Friday, 2 October 2015
The Jewish-Christian Schism Revisited,
John Howard Yoder, SCM Press, 2003, page 171
Michael G Cartwright and Peter Ochs have brought together a number of John Howard Yoder's essays, as he himself had suggested in 1996, filling in the gap - as it were - in some of his earlier writings to make good on a missing segment of his education.
The essay entitled 'On Not Being In Charge' discusses quietism and pacifism: what it means to have opinions but not to be in charge. Yoder points out that after Jeremiah, apart from the Ezra-Nehemiah period and the timer of the Maccabees, the Jewish people - although given larger or smaller amounts of autonomy - were not ultimately in charge of their own affairs. Yoder writes:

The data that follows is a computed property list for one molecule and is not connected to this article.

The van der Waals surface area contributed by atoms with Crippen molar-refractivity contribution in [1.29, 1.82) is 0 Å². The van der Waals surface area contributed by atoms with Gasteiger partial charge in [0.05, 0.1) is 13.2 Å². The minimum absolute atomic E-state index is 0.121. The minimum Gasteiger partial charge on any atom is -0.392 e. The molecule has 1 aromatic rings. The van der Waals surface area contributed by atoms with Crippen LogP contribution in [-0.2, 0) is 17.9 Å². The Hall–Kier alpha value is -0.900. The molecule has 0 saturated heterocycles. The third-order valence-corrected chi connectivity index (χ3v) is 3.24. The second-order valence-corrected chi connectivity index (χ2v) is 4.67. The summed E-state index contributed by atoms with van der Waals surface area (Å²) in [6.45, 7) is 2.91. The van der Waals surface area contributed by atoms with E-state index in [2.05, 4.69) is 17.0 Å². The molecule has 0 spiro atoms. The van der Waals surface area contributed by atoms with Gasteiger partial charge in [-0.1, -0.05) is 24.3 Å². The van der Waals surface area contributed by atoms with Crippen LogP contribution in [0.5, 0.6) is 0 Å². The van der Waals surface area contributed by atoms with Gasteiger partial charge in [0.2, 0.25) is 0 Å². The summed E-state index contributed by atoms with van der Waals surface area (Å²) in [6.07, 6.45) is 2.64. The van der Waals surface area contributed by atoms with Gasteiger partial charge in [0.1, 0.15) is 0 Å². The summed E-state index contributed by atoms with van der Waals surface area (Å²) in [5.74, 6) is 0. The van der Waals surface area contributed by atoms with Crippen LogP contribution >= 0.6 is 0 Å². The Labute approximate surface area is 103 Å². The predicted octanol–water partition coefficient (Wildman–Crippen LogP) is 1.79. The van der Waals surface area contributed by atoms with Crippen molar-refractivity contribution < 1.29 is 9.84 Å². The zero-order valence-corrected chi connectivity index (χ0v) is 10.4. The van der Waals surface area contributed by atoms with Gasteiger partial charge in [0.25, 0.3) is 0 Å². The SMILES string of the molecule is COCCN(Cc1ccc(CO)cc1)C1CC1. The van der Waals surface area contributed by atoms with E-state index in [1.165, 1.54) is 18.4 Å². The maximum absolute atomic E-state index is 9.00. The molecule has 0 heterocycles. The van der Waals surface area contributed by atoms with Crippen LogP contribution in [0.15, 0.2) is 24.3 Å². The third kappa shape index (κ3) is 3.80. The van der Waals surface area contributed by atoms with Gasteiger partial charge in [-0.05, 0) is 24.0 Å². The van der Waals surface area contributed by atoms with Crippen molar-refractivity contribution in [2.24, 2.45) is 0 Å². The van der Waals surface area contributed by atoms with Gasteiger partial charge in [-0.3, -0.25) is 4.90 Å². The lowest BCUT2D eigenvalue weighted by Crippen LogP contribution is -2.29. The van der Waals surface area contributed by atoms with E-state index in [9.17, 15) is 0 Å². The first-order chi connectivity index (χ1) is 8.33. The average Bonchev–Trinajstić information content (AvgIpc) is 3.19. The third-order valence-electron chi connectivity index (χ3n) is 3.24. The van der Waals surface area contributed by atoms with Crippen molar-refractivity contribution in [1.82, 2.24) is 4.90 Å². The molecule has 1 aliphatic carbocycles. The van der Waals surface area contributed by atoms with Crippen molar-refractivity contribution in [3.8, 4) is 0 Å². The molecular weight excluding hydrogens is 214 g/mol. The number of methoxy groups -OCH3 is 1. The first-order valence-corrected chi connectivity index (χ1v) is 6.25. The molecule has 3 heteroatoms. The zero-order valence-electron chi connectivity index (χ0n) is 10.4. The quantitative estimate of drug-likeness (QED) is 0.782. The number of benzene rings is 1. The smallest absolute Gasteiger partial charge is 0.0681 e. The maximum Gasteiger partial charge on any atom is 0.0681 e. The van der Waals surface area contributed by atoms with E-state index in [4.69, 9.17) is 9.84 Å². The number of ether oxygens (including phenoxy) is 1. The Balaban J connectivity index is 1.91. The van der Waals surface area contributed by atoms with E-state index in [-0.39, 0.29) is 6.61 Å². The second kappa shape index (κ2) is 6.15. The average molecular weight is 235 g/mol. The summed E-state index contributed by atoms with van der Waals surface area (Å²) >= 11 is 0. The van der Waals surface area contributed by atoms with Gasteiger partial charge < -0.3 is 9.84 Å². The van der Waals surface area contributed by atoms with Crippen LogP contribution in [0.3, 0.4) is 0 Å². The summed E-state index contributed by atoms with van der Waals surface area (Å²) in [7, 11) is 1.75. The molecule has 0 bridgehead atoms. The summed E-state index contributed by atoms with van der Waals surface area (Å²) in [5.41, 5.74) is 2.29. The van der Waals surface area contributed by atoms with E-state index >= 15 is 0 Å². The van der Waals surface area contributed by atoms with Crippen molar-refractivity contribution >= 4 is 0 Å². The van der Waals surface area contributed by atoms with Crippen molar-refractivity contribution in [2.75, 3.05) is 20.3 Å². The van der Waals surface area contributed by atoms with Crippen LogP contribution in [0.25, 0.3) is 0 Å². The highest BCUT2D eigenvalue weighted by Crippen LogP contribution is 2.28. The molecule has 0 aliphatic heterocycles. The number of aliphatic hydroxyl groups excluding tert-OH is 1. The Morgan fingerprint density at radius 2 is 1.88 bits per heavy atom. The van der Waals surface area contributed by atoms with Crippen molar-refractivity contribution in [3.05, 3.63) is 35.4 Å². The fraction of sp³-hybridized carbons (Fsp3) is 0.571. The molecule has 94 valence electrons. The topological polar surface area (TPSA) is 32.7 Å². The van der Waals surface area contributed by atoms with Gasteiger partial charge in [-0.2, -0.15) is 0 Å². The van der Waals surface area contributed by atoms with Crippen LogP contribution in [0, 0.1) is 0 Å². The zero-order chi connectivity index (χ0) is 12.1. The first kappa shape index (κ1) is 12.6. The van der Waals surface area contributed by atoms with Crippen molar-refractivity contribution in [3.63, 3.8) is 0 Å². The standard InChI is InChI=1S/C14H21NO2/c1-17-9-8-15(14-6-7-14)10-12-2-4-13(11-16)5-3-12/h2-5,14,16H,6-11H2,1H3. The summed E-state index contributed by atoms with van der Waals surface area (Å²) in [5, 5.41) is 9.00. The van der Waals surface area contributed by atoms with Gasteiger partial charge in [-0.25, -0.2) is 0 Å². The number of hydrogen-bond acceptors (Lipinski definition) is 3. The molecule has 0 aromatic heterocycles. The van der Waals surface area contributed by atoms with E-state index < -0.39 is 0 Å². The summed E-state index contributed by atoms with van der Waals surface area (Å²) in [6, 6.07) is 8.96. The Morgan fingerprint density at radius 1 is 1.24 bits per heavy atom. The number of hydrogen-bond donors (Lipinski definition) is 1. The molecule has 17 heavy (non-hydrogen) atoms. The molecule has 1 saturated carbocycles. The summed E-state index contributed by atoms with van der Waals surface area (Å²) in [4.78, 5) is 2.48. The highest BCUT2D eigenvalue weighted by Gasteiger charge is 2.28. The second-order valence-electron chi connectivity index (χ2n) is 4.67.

The Jewish settlers in Babylon (and in all other cities to which they were scattered of which we know less) did not accept 'not being in charge' as a lesser-evil strategy of mere survival, nor as a mere tactic, but as their mission. That experiment created the culturally unique traits which define 'Judaism' and thereby Christianity in turn.
Yoder sees great continuity between Judaism and early Christianity - almost a defining role. I'm going to consider Yoder's three significant marks of Diaspora Judiasm next.